Here's some follow-up on our story yesterday about the Cabrini Center for Nursing and Rehabilitation on East Fifth Street at Avenue B closing in the next four-five months.
First, here's a copy of the letter that circulated to dozens of local elected officials and friends of Cabrini yesterday about the closure...
A few excerpts...
In order to give families enough time to transition and keep patient care at the highest level, we expect to continue the closure process as long as is necessary, likely until July. We are working collaboratively with the owner, Ben Shaoul of Magnum Real Estate, to ensure that our respective goals are achieved during this time.
The closure process will cost $7 million dollars, which represents expenses including unemployment insurance, pension funding and severance pay for the employees, whose devotion to Lower East Side families has truly made Cabrini a place worth fighting to maintain. To help cover these significant costs, we have requested a $7 million HEAL grant from the DOH. We ask your help in advocating for the Department of Health to grant Cabrini’s worthy request for HEAL funds. If we do not receive these closing funds, Cabrini will be forced into bankruptcy.
We take these obligations very seriously, and are currently in the process of negotiating the sale of 117 beds (the maximum number allowed by DOH, based on borough need), to a private nursing home operator in Borough Park. The transaction, which must be approved by the state, will offset closure costs by approximately $2.5 million and, most importantly, allow some Cabrini residents and employees the option of moving collectively to Brooklyn.
Local officials responded by issuing the following statement:
STATEMENT FROM LOWER EAST SIDE ELECTEDS ON CABRINI CENTER FOR NURSING & REHABILITATION
NEW YORK — Today, State Senator Daniel Squadron, Assembly Speaker Sheldon Silver, Congresswoman Nydia Velazquez, State Senator Tom Duane, Assemblymember Brian Kavanagh, Borough President Scott Stringer, Councilmember Rosie Mendez, and Councilmember Margaret Chin released the following statement:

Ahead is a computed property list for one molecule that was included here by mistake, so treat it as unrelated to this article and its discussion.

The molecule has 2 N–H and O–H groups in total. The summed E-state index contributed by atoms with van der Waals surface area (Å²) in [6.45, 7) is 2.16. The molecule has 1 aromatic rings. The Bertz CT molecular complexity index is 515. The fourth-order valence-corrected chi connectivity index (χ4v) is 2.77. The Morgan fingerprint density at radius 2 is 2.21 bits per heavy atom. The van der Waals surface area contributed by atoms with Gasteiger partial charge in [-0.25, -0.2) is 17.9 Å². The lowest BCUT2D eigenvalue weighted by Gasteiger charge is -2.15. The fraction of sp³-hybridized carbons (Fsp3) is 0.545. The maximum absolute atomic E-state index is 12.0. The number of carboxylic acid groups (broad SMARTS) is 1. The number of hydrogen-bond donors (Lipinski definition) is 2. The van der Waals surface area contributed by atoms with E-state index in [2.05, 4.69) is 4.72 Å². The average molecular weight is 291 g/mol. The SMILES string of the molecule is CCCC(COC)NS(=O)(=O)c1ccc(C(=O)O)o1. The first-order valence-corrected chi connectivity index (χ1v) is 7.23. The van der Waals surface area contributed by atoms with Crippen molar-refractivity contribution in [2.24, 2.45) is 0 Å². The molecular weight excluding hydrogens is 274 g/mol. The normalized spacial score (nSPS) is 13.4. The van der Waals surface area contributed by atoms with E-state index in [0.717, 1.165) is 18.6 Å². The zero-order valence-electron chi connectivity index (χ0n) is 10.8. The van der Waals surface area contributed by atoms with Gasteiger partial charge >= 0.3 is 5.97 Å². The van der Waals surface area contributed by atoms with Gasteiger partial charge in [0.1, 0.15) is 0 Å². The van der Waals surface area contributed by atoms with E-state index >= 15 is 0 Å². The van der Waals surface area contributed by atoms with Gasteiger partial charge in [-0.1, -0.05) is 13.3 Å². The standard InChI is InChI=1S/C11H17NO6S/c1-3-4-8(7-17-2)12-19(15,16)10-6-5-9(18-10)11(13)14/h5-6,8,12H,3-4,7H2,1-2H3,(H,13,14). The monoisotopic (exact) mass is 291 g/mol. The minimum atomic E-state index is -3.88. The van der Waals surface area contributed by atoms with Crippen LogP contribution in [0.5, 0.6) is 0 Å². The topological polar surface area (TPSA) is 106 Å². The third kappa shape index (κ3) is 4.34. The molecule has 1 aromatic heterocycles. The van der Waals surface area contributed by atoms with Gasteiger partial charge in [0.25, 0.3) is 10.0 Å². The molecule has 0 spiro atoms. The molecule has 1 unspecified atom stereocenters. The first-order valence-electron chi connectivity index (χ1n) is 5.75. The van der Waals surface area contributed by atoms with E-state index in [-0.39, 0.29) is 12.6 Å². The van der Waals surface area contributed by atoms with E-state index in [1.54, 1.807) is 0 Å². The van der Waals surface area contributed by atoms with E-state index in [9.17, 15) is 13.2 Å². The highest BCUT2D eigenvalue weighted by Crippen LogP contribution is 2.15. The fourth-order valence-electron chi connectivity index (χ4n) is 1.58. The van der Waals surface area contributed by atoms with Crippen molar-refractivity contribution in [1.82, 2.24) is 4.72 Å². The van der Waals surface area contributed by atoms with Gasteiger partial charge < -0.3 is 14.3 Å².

We are deeply disappointed that Cabrini will be shutting its doors after two decades of service to its patients and the Lower East Side community.
We collectively and aggressively worked to encourage the parties to reach a better conclusion, and believe they should have reached an agreement to keep Cabrini open in its current location until a new site became available.
This is a terrible loss for the Lower East Side, and for the greater New York City community. We're committed to working with Cabrini and the community to ensure a smooth and dignified transition for patients, their families, and Cabrini employees.
In addition, we heard late yesterday afternoon from Kenneth Fisher, the attorney representing developer Ben Shaoul, who purchased the building last fall. Fisher wanted to clarify a point in our post:
Your statement that we would not grant an extension so that Cabrini could build a new facility on land provided by the Archdiocese isn't quite correct. We were willing to consider something, but Cabrini turned out not to be able to move forward with it. We also at their request attempted to sell the building to a for profit operator at their request who turned out not to be able to perform. It was only after those alternatives failed that we advised Cabrini that no extension would be granted. Please bear in mind that this situation was created when the previous seller decided to sell ad set a price that Cabrini couldn't meet. We attempted to work with them in good faith.
Read the full story here.